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The Future of Manufacturing: Mass Production Becomes Agile Processes

“Adapt or perish, now as ever, is nature’s inexorable imperative.” ― H.G. Wells.

Bulk was boss: bulk buying, bulk design, bulk manufacturing, bulk shipping, bulk selling. Bulk was the best way to save on storage, material, and shipping costs—but it had its own price. Domestic manufacturing jobs began to disappear, shipped abroad to cheaper workforces. Massive cargo ships delivered bulk-crated products across oceans, to be carried across country by rail and road at great cost and complexity. Products languished in storage between manufacturing and delivery. Consumers had to wait for a mass-produced item or spend far more to have a single, custom item designed, manufactured and shipped. Something had to change.
Agile, lean, efficient processes are driving the largest transformation in manufacturing since the Industrial Revolution. A shift toward producing goods closer to the consumer is at the heart of it, moving away from sprawling industrial complexes in the shadow of urban landscapes. Scale is giving way to agility and mass production is becoming mass customization.

Production is scaled down, decentralized, and localized. Mass manufacturing becomes distributed manufacturing with small hubs close to consumer communities.

Design Ready Controls has four facilities—one each in Virginia, Oklahoma, Oregon, and Minnesota. They keep us close to our current customers, reducing costs and improving logistics. Proprietary software, such as our Automated Panel Expert (APE®) and Automated Manufacturing Expert (AME), allows us to build customized control panels with reduced lead times. We can produce exact multiples of the same design or variations on each one, all with the same attention to detail.

This latest manufacturing revolution is made possible—maybe even inevitable—because offshore manufacturing is not always cost-effective. Shipping costs, logistical difficulties, politics, and communication barriers all offset the savings of overseas, bulk manufacturing. Changing consumer habits play their part as well, with tech-savvy millennials demanding both instant satisfaction and environmental sustainability.

Flexible and data-driven technologies are reshaping manufacturing: advanced robotics, 3D printing, manufacturing automation for custom products, the Industrial Internet of Things, and agile software. They are pushing the boundaries of what was successful in the past, and what we imagine manufacturing success will mean in the future.

These changes are also found in the garment manufacturing industry, where American brands known for overseas production are shifting in fundamental ways. The Reebok Liquid Speed shoe is American designed and manufactured in the new Reebok Liquid Factory. This facility replaced expensive molds with software, robotics, and an exclusive liquid material to physically “draw” the shoe outsole in layers. The shoes are designed, customized, and manufactured in far less time, and with greater agility for customization. Adidas is launching its Speedfactory in the United States this year. Under Armour has a new US facility, the UA Lighthouse, which uses 3D scan technology and software to custom design garments instead of using physical prototypes. Lead times have been cut from twelve months to three.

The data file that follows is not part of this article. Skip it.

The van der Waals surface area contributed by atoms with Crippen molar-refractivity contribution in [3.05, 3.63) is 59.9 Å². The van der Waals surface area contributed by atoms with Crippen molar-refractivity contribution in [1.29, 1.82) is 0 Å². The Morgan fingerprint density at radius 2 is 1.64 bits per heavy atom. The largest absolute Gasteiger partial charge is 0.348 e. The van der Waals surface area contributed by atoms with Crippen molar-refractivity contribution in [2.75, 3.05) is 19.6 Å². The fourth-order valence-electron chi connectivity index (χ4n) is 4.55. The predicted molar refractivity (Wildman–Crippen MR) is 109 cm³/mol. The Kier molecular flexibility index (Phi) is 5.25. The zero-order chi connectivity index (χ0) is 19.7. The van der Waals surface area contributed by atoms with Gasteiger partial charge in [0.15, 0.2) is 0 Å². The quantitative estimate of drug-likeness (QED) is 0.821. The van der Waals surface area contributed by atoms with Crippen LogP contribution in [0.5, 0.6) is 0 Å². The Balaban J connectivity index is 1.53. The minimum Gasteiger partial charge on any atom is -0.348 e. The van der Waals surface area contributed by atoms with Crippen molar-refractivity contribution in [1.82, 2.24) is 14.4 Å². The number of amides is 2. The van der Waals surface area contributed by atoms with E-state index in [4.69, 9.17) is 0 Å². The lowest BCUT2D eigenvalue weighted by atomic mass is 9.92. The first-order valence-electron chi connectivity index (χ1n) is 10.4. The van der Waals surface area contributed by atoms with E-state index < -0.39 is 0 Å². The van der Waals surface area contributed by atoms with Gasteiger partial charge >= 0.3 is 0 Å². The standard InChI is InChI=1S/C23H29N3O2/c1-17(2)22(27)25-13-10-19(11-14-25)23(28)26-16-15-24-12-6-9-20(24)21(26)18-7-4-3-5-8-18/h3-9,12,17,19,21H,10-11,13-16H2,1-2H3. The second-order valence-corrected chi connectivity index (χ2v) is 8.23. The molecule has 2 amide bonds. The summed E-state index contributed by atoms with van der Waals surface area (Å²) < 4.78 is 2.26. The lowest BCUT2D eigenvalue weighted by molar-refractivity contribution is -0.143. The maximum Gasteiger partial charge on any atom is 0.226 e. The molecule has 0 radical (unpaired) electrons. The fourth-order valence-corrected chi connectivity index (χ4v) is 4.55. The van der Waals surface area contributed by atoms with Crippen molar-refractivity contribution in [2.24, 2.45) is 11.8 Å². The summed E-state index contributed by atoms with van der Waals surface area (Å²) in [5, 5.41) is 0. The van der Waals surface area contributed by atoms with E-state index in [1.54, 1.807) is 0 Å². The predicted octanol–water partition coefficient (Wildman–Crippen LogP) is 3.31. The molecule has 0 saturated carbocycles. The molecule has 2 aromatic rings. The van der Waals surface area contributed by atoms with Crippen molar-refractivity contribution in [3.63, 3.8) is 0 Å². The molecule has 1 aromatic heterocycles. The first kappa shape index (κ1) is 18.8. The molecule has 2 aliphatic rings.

These new methods will eventually affect all manufacturing industries, providing benefits for consumers and manufacturers alike: increased productivity, higher employment, stronger growth, product innovation, reduced waste, and more sustainable processes. Bringing manufacturing close to the customer reduces the environmental impact of long-distance shipping, packaging, and additional product handling. Having the means of production close to consumers will bring outsourced jobs back to the country. Digital information and automation will improve productivity. Consumers will have greater flexibility in design and customization without additional cost or increased lead time. Manufacturers will find greater agility in their processes alongside reduced shipping requirements, improved logistics, and lower overhead costs.

This shift to local manufacturing makes it possible for Design Ready Controls and other manufacturers to adapt to changes in design and demand quickly and effectively. Production can be small in scale, with similar costs and lead time as mass production, yet still open to rapid customization. One item or one thousand, make specially to meet consumer demand, can be produced locally with reduced lead times. Geographically independent, decentralized manufacturing can flourish wherever customers are. By pursuing modern manufacturing practices, we are embracing the future…and creating it.

Erin Eliason, Digital Media Coordinator

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